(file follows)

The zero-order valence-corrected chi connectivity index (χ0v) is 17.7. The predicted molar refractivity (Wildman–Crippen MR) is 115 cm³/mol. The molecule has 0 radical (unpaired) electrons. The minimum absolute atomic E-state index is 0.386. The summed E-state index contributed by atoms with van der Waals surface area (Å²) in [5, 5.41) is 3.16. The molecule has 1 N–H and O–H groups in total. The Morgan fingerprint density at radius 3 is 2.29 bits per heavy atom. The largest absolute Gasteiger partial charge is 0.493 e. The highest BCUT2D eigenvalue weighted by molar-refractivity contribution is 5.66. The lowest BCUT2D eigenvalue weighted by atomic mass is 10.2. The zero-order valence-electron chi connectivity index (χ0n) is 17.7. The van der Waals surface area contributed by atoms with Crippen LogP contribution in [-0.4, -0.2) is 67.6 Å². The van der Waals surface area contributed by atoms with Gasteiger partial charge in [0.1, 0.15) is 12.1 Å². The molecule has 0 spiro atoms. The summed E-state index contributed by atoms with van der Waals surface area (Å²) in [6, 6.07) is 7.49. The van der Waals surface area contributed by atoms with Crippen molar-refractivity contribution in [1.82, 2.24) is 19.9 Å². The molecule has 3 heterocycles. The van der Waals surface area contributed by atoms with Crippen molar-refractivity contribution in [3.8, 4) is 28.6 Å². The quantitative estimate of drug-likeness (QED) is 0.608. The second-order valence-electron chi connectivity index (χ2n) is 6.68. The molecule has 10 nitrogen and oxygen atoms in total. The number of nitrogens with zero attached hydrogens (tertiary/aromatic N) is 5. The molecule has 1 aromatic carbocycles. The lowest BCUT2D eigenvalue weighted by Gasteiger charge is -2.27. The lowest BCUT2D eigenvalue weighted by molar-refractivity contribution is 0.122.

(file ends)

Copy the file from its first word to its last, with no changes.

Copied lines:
The zero-order valence-corrected chi connectivity index (χ0v) is 17.7. The predicted molar refractivity (Wildman–Crippen MR) is 115 cm³/mol. The molecule has 0 radical (unpaired) electrons. The minimum absolute atomic E-state index is 0.386. The summed E-state index contributed by atoms with van der Waals surface area (Å²) in [5, 5.41) is 3.16. The molecule has 1 N–H and O–H groups in total. The Morgan fingerprint density at radius 3 is 2.29 bits per heavy atom. The largest absolute Gasteiger partial charge is 0.493 e. The highest BCUT2D eigenvalue weighted by molar-refractivity contribution is 5.66. The lowest BCUT2D eigenvalue weighted by atomic mass is 10.2. The zero-order valence-electron chi connectivity index (χ0n) is 17.7. The van der Waals surface area contributed by atoms with Crippen LogP contribution in [-0.4, -0.2) is 67.6 Å². The van der Waals surface area contributed by atoms with Gasteiger partial charge in [0.1, 0.15) is 12.1 Å². The molecule has 0 spiro atoms. The summed E-state index contributed by atoms with van der Waals surface area (Å²) in [6, 6.07) is 7.49. The van der Waals surface area contributed by atoms with Crippen molar-refractivity contribution in [1.82, 2.24) is 19.9 Å². The molecule has 3 heterocycles. The van der Waals surface area contributed by atoms with Crippen molar-refractivity contribution in [3.8, 4) is 28.6 Å². The quantitative estimate of drug-likeness (QED) is 0.608. The second-order valence-electron chi connectivity index (χ2n) is 6.68. The molecule has 10 nitrogen and oxygen atoms in total. The number of nitrogens with zero attached hydrogens (tertiary/aromatic N) is 5. The molecule has 1 aromatic carbocycles. The lowest BCUT2D eigenvalue weighted by Gasteiger charge is -2.27. The lowest BCUT2D eigenvalue weighted by molar-refractivity contribution is 0.122.